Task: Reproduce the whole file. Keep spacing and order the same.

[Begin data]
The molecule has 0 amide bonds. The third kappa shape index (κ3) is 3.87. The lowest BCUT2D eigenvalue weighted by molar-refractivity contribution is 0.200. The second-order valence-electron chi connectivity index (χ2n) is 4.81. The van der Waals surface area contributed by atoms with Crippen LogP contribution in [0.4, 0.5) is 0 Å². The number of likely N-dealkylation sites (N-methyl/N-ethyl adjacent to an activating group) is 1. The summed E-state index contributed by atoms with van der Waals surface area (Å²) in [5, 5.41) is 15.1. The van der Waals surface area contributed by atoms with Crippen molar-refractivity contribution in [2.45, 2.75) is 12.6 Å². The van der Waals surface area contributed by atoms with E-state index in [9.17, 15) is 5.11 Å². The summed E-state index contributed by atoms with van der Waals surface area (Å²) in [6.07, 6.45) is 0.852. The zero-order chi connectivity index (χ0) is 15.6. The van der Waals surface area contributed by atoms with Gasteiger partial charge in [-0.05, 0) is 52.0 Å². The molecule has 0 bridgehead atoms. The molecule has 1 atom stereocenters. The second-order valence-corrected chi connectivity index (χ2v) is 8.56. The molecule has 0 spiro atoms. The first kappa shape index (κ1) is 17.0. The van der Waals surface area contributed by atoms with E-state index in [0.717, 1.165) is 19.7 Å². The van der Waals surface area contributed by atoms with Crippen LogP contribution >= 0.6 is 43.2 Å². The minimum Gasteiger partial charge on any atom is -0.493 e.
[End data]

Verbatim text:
The molecule has 0 amide bonds. The third kappa shape index (κ3) is 3.87. The lowest BCUT2D eigenvalue weighted by molar-refractivity contribution is 0.200. The second-order valence-electron chi connectivity index (χ2n) is 4.81. The van der Waals surface area contributed by atoms with Crippen LogP contribution in [0.4, 0.5) is 0 Å². The number of likely N-dealkylation sites (N-methyl/N-ethyl adjacent to an activating group) is 1. The summed E-state index contributed by atoms with van der Waals surface area (Å²) in [5, 5.41) is 15.1. The van der Waals surface area contributed by atoms with Crippen molar-refractivity contribution in [2.45, 2.75) is 12.6 Å². The van der Waals surface area contributed by atoms with E-state index in [9.17, 15) is 5.11 Å². The summed E-state index contributed by atoms with van der Waals surface area (Å²) in [6.07, 6.45) is 0.852. The zero-order chi connectivity index (χ0) is 15.6. The van der Waals surface area contributed by atoms with Gasteiger partial charge in [-0.05, 0) is 52.0 Å². The molecule has 0 bridgehead atoms. The molecule has 1 atom stereocenters. The second-order valence-corrected chi connectivity index (χ2v) is 8.56. The molecule has 0 spiro atoms. The first kappa shape index (κ1) is 17.0. The van der Waals surface area contributed by atoms with E-state index in [0.717, 1.165) is 19.7 Å². The van der Waals surface area contributed by atoms with Crippen LogP contribution >= 0.6 is 43.2 Å². The minimum Gasteiger partial charge on any atom is -0.493 e.